ANKARA/ISTANBUL President Tayyip Erdogan accused Turkey's enemies on Thursday of using currency speculation to try to topple the state and urged the central bank to "thwart these games", saying it had all the tools it needed after the lira plunged to record lows.
Erdogan repeated his call to Turks to sell foreign currency, urging a "sense of national mobilisation" against speculators. He evoked last July's military coup attempt, when people took to the streets to block tanks, and said anybody who helped the nation achieve its targets would be a hero.
"There is no difference in terms of goals between the terrorist with a gun in his hand and a terrorist with dollars and euros in his hands," Erdogan said in a speech to local administrators at the presidential palace in Ankara.
"The goal is to topple Turkey, to make it kneel and stray from its goals. They are using the foreign exchange rate as a weapon," he said. "Of course, we have some problems, but none of these explain the exchange rate in our country."
The lira has lost as much as 10 percent against the dollar since the start of 2017, making it the worst-performing major currency of the new year, as concern over political and economic stability is compounded by doubts about whether the authorities will take decisive steps to stabilise it.
It has also lost almost a quarter of its value in the six months since the failed coup attempt. TRYTOM=D3
Economists say the central bank needs to raise interest rates sharply to prevent further weakening. But the bank is reluctant to make such an outright move, with Erdogan and the government pre-occupied by slowing economic growth and eager for lower borrowing costs to spur investment.
"It's clear that the speculation on the forex rate has no depth.... Our central bank and other banks must thwart these games. The central bank has the necessary tools and ability to take measures on this," Erdogan said.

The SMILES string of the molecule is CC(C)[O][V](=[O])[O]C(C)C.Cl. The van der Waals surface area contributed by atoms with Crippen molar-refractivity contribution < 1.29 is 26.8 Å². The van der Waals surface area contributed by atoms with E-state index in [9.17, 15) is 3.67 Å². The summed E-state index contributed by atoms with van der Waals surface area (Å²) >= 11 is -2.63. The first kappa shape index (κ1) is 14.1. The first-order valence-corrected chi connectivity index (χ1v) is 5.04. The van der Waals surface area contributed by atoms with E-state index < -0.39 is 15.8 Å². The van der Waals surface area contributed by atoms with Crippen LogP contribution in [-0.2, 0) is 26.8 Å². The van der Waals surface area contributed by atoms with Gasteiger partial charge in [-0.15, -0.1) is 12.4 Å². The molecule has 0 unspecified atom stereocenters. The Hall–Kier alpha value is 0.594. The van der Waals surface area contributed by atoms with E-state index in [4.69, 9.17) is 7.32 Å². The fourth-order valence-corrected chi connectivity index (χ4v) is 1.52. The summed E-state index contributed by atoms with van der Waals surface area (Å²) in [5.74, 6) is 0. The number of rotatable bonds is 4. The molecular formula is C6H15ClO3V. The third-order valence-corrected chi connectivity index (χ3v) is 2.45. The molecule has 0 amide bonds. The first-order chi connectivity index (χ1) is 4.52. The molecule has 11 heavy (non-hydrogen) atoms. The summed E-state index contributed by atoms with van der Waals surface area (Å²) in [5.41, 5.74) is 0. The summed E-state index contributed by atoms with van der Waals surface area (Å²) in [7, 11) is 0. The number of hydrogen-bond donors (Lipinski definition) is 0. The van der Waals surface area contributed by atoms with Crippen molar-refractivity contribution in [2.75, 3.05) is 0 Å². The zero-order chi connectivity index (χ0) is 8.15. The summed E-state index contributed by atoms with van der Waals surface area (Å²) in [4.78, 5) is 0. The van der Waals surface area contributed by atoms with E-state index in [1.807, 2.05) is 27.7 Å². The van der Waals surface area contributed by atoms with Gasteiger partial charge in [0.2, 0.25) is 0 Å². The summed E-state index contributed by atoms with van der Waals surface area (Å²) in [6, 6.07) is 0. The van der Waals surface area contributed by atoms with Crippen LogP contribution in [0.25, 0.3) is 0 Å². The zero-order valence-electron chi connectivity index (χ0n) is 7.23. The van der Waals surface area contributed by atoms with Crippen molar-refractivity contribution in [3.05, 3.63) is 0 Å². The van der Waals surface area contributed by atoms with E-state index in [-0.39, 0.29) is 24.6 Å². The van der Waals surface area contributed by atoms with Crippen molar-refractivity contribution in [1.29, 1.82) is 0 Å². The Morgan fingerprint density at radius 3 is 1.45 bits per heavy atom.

He also took aim at commercial lenders. "Banks should not be involved in other calculations when the survival of the entire nation is on the line. I am also calling to the business world, it is time to invest and create jobs."
Erdogan, his aides, and some ministers have repeatedly cast the lira's decline as part of a conspiracy against Turkey by outside powers, drawing parallels with bombings by Islamic State and Kurdish militants and the coup attempt.
Pro-government newspaper Yeni Safak said German banks in collaboration with the German secret service were to blame for the speculation against the lira, publishing the headline "Deutsche Bank operation" on its front page.
The central bank took steps to tighten lira liquidity on Thursday by encouraging lenders to borrow at a higher rate, taking some pressure off the lira.
It did not open its regular one-week repo auction, through which it usually funds the market at 8 percent, leaving banks to resort to its overnight lending rate of 8.5 percent interest or its late liquidity window at 10 percent.
"By taking liquidity measures, the central bank is attempting to raise rates without directly raising the official rates," said HSBC Asset Management strategist Ibrahim Aksoy.
The lira firmed to 3.7897 to the dollar by 1400 GMT, after weakening as much as 1.5 percent to 3.9290 in early trade. It hit a record low of 3.9417 on Wednesday.
But it was helped by a weaker dollar. The U.S. currency nursed widespread losses on Thursday after President-elect Donald Trump said little about his future fiscal policies at a long-awaited news conference.
"The lira may enjoy some very short-term respite and take a breather because of general market conditions and this attempt by the central bank to tighten some of the short-term monetary conditions," said Cristian Maggio, head of emerging markets strategy at TD Securities.
"But none of that is structural and long-term, and the lira will remain skewed to extreme weakness until the central bank decides to hike in large scale on interest rates."
The economy contracted for the first time in seven years in the third quarter and growth is forecast at 3.2 percent for last year, a far cry from the high single-digit rates on which Erdogan built his reputation as prime minister from 2003-14.
He is keen to prevent the economy losing too much momentum as the country prepares for an expected referendum in the spring on constitutional changes that would create a full presidential system and hand him greater powers.
At its last rate-setting meeting in December, the central bank defied expectations of an increase and left rates on hold. It will meet again to set rates on Jan. 24, with many economists saying it need to make a sharp increase.
Deputy Prime Minister Mehmet Simsek said on Twitter that the bank's hands were not tied.
"The run on the lira is a glass half empty stance. Even with occasional delays, central bank has acted in the past. It should and will act again," he said, adding that the dust would settle on the lira rout and that the fundamentals of the Turkish economy were what ultimately mattered.
(Additional reporting by Tuvan Gumrucku and Orhan Coskun in Ankara, Daren Butler in Istanbul, Karin Strohecker in London; Writing by Nick Tattersall; editing by David Stamp)